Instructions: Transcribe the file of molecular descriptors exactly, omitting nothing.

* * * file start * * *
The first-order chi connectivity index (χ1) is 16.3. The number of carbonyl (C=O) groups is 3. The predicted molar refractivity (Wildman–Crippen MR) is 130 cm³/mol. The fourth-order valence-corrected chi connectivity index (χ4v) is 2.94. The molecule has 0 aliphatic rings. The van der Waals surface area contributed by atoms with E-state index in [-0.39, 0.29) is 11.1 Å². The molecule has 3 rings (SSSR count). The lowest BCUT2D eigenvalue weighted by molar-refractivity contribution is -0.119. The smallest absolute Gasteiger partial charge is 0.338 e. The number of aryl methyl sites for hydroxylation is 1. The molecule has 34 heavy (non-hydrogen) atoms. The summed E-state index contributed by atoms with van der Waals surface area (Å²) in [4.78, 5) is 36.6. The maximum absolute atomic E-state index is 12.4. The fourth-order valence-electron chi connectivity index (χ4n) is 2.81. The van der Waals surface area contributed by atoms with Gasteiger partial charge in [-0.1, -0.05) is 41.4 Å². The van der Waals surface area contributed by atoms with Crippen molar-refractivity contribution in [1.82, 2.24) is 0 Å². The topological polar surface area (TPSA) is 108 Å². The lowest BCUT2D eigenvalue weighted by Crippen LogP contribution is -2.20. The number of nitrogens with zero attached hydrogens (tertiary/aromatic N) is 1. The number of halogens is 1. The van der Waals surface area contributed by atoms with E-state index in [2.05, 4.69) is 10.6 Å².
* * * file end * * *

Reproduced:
The first-order chi connectivity index (χ1) is 16.3. The number of carbonyl (C=O) groups is 3. The predicted molar refractivity (Wildman–Crippen MR) is 130 cm³/mol. The fourth-order valence-corrected chi connectivity index (χ4v) is 2.94. The molecule has 0 aliphatic rings. The van der Waals surface area contributed by atoms with E-state index in [-0.39, 0.29) is 11.1 Å². The molecule has 3 rings (SSSR count). The lowest BCUT2D eigenvalue weighted by molar-refractivity contribution is -0.119. The smallest absolute Gasteiger partial charge is 0.338 e. The number of aryl methyl sites for hydroxylation is 1. The molecule has 34 heavy (non-hydrogen) atoms. The summed E-state index contributed by atoms with van der Waals surface area (Å²) in [4.78, 5) is 36.6. The maximum absolute atomic E-state index is 12.4. The fourth-order valence-electron chi connectivity index (χ4n) is 2.81. The van der Waals surface area contributed by atoms with Gasteiger partial charge in [-0.1, -0.05) is 41.4 Å². The van der Waals surface area contributed by atoms with Crippen molar-refractivity contribution in [1.82, 2.24) is 0 Å². The topological polar surface area (TPSA) is 108 Å². The lowest BCUT2D eigenvalue weighted by Crippen LogP contribution is -2.20. The number of nitrogens with zero attached hydrogens (tertiary/aromatic N) is 1. The number of halogens is 1. The van der Waals surface area contributed by atoms with E-state index in [2.05, 4.69) is 10.6 Å².